As a worship leader, when looking for ways to improve, I bet your mind wanders to things like: improving as a musician and vocalist, finding better gear, and getting a better grasp on sound and lighting.
But, there is one thing that we don’t think of that might actually be the most important: communication. We tend to write it off as something the pastor should be doing. I mean, why should we worry about communication - we are musicians!
Truth is, great leaders are great communicators. If you want to serve your team and congregation well, it is worth your time to learn how to become a better communicator.
Here are a few tips to get you started.
If you have been leading worship for long, I bet there’s been a time when someone didn’t show up for rehearsal even though you told them about it. Or, maybe you asked your guitarist to drop out at a certain point in the song…but they didn't.
When something like this happens, you could blame it on the other person (and probably have in the past). But truth is, you have failed to be a good communicator. Maybe they didn’t understand what you said. Or, you didn’t wait until you had their full attention.
Bottom line, as a leader the communication breakdown falls on you. Instead of blaming others, find ways to be a better communicator.
Let’s say your church is opening a new service time and you need to get the worship team on board. You could start the conversation like this:
Our church is opening a new service and we need to provide the same worship experience for all of our services. I will need you to stay an extra hour on Sundays to play for the new service.
Most of the team would say okay to this, but there is a better way which will actually get them to ‘buy in’ to the idea instead of just doing it out of obligation:
Our church is opening a new service and you have an opportunity to use your amazing skills in an even greater way to help further the kingdom of God. You are an amazing asset to the team and I’d love for you to be a part.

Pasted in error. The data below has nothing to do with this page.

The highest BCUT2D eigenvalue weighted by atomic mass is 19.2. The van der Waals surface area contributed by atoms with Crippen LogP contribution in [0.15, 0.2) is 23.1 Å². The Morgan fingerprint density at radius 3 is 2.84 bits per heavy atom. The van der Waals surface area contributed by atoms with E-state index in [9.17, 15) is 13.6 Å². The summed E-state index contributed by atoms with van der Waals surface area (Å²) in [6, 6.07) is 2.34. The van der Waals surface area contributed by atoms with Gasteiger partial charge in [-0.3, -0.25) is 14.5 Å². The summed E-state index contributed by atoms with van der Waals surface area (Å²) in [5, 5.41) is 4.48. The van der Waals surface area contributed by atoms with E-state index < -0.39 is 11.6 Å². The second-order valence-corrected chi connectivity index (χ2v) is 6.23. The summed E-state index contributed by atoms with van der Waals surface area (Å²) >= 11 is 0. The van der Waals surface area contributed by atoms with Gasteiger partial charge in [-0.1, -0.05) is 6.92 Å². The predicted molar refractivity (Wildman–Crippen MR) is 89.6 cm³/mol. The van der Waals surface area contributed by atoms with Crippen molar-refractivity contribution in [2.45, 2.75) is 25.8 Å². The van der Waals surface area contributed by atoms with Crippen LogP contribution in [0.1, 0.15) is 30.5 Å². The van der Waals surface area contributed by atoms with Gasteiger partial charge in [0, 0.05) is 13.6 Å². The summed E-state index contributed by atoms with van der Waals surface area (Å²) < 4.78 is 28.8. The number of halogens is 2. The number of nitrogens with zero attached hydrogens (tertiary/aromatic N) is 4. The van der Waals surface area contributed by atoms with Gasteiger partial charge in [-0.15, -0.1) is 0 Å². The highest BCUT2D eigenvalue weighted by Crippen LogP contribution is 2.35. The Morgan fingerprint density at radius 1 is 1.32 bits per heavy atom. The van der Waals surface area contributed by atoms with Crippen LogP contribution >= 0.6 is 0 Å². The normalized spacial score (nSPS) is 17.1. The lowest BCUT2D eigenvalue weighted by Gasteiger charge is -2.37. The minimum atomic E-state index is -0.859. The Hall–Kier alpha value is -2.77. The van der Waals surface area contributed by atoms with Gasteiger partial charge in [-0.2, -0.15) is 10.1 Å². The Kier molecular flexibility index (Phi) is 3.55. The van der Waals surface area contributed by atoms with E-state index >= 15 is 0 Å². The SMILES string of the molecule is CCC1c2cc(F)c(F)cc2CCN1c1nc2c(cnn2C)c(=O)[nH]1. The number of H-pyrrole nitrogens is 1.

See the difference? The first option would probably work, but the second option would ignite passion and get the team excited about volunteering more of their time.
You might also enjoy: How to Ignite Passion in Worship Team Members
Never be afraid to repeat. And when you do repeat, say it in a different way to help drive the point home. Even a slight change in the way you say things can make a huge difference.
If you are having a rehearsal that is out of the norm, tell them in person, send an email and send a text. Even send a reminder several hours before to make sure they didn’t forget.
If you are trying to ignite passion in the team, share your vision for the worship team. But, don’t just say it once or even on occasion. Find ways to communicate your vision every time you get together in a slightly different way.
There is so much to learn when it comes to communication, so don’t let it stop here. Seek out resources and spend regular time improving your communication skills. It will make you a better leader with greater impact.
Here’s a resource to get you started: Sharpening Your Communication Skills - Craig Groeschel Leadership Podcast
Some great advice here. I love your example about communicating facts vs. igniting passion. Thanks for sharing!